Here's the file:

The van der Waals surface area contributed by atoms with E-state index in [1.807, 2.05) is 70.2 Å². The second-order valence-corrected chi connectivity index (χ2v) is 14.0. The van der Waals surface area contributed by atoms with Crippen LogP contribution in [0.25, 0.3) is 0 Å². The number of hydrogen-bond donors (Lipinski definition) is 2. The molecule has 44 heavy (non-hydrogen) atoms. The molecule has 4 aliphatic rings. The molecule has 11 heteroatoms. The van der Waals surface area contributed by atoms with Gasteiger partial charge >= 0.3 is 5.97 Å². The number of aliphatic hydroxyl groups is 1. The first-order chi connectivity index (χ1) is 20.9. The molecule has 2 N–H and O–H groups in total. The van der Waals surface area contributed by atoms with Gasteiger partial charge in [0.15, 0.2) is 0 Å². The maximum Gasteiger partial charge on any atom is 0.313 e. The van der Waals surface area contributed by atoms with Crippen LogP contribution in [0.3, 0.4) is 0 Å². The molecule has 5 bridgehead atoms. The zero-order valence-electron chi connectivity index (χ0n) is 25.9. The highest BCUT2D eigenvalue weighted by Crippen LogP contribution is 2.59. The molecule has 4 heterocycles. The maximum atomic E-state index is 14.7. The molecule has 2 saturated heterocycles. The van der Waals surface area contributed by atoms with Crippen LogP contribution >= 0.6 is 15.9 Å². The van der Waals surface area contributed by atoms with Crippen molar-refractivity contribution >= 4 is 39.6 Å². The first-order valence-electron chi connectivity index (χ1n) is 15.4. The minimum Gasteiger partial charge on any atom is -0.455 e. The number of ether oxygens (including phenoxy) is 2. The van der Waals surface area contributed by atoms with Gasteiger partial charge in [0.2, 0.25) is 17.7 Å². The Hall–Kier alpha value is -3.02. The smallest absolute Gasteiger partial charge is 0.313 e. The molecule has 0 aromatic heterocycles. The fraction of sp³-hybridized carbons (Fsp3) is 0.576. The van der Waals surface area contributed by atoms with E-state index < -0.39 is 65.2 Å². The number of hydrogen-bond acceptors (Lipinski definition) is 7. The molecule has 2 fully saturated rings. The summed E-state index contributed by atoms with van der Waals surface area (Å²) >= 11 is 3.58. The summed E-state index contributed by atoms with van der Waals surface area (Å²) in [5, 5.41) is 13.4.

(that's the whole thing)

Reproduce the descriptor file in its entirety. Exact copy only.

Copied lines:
The van der Waals surface area contributed by atoms with E-state index in [1.807, 2.05) is 70.2 Å². The second-order valence-corrected chi connectivity index (χ2v) is 14.0. The van der Waals surface area contributed by atoms with Crippen LogP contribution in [0.25, 0.3) is 0 Å². The number of hydrogen-bond donors (Lipinski definition) is 2. The molecule has 44 heavy (non-hydrogen) atoms. The molecule has 4 aliphatic rings. The molecule has 11 heteroatoms. The van der Waals surface area contributed by atoms with Gasteiger partial charge >= 0.3 is 5.97 Å². The number of aliphatic hydroxyl groups is 1. The first-order chi connectivity index (χ1) is 20.9. The molecule has 2 N–H and O–H groups in total. The van der Waals surface area contributed by atoms with Gasteiger partial charge in [0.15, 0.2) is 0 Å². The maximum Gasteiger partial charge on any atom is 0.313 e. The van der Waals surface area contributed by atoms with Crippen LogP contribution in [0.3, 0.4) is 0 Å². The molecule has 5 bridgehead atoms. The zero-order valence-electron chi connectivity index (χ0n) is 25.9. The highest BCUT2D eigenvalue weighted by Crippen LogP contribution is 2.59. The molecule has 4 heterocycles. The maximum atomic E-state index is 14.7. The molecule has 2 saturated heterocycles. The van der Waals surface area contributed by atoms with Crippen LogP contribution >= 0.6 is 15.9 Å². The van der Waals surface area contributed by atoms with Crippen molar-refractivity contribution >= 4 is 39.6 Å². The first-order valence-electron chi connectivity index (χ1n) is 15.4. The minimum Gasteiger partial charge on any atom is -0.455 e. The number of ether oxygens (including phenoxy) is 2. The van der Waals surface area contributed by atoms with Gasteiger partial charge in [0.2, 0.25) is 17.7 Å². The Hall–Kier alpha value is -3.02. The smallest absolute Gasteiger partial charge is 0.313 e. The molecule has 0 aromatic heterocycles. The fraction of sp³-hybridized carbons (Fsp3) is 0.576. The van der Waals surface area contributed by atoms with E-state index < -0.39 is 65.2 Å². The number of hydrogen-bond acceptors (Lipinski definition) is 7. The molecule has 2 fully saturated rings. The summed E-state index contributed by atoms with van der Waals surface area (Å²) >= 11 is 3.58. The summed E-state index contributed by atoms with van der Waals surface area (Å²) in [5, 5.41) is 13.4.